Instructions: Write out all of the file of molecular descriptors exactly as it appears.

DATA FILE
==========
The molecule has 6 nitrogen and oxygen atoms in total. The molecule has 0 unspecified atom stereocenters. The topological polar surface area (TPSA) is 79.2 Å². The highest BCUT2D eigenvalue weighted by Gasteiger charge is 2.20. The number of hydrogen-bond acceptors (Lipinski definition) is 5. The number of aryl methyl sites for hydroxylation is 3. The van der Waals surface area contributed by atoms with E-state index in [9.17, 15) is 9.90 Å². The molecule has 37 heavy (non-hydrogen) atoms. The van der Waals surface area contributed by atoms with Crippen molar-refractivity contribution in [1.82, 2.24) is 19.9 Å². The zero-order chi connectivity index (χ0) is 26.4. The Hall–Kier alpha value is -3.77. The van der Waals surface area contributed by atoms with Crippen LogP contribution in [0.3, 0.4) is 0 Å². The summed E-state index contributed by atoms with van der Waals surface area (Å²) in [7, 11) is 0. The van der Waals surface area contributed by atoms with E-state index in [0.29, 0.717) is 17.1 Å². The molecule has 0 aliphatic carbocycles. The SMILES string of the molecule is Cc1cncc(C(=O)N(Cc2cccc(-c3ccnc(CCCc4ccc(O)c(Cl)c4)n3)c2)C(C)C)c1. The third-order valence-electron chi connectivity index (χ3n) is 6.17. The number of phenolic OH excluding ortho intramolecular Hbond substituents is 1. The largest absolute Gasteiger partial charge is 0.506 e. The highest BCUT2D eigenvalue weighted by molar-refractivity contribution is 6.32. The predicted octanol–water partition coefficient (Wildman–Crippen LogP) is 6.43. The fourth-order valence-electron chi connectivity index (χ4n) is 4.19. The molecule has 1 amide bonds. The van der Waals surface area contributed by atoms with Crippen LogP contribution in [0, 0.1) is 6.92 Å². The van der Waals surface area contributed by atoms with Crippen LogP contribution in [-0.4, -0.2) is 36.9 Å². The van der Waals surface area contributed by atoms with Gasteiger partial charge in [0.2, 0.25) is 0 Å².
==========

The molecule has 6 nitrogen and oxygen atoms in total. The molecule has 0 unspecified atom stereocenters. The topological polar surface area (TPSA) is 79.2 Å². The highest BCUT2D eigenvalue weighted by Gasteiger charge is 2.20. The number of hydrogen-bond acceptors (Lipinski definition) is 5. The number of aryl methyl sites for hydroxylation is 3. The van der Waals surface area contributed by atoms with E-state index in [9.17, 15) is 9.90 Å². The molecule has 37 heavy (non-hydrogen) atoms. The van der Waals surface area contributed by atoms with Crippen molar-refractivity contribution in [1.82, 2.24) is 19.9 Å². The zero-order chi connectivity index (χ0) is 26.4. The Hall–Kier alpha value is -3.77. The van der Waals surface area contributed by atoms with Crippen LogP contribution in [0.3, 0.4) is 0 Å². The summed E-state index contributed by atoms with van der Waals surface area (Å²) in [7, 11) is 0. The van der Waals surface area contributed by atoms with E-state index in [0.29, 0.717) is 17.1 Å². The molecule has 0 aliphatic carbocycles. The SMILES string of the molecule is Cc1cncc(C(=O)N(Cc2cccc(-c3ccnc(CCCc4ccc(O)c(Cl)c4)n3)c2)C(C)C)c1. The third-order valence-electron chi connectivity index (χ3n) is 6.17. The number of phenolic OH excluding ortho intramolecular Hbond substituents is 1. The largest absolute Gasteiger partial charge is 0.506 e. The highest BCUT2D eigenvalue weighted by molar-refractivity contribution is 6.32. The predicted octanol–water partition coefficient (Wildman–Crippen LogP) is 6.43. The fourth-order valence-electron chi connectivity index (χ4n) is 4.19. The molecule has 1 amide bonds. The van der Waals surface area contributed by atoms with Crippen LogP contribution in [0, 0.1) is 6.92 Å². The van der Waals surface area contributed by atoms with Crippen LogP contribution in [-0.4, -0.2) is 36.9 Å². The van der Waals surface area contributed by atoms with Gasteiger partial charge in [0.2, 0.25) is 0 Å².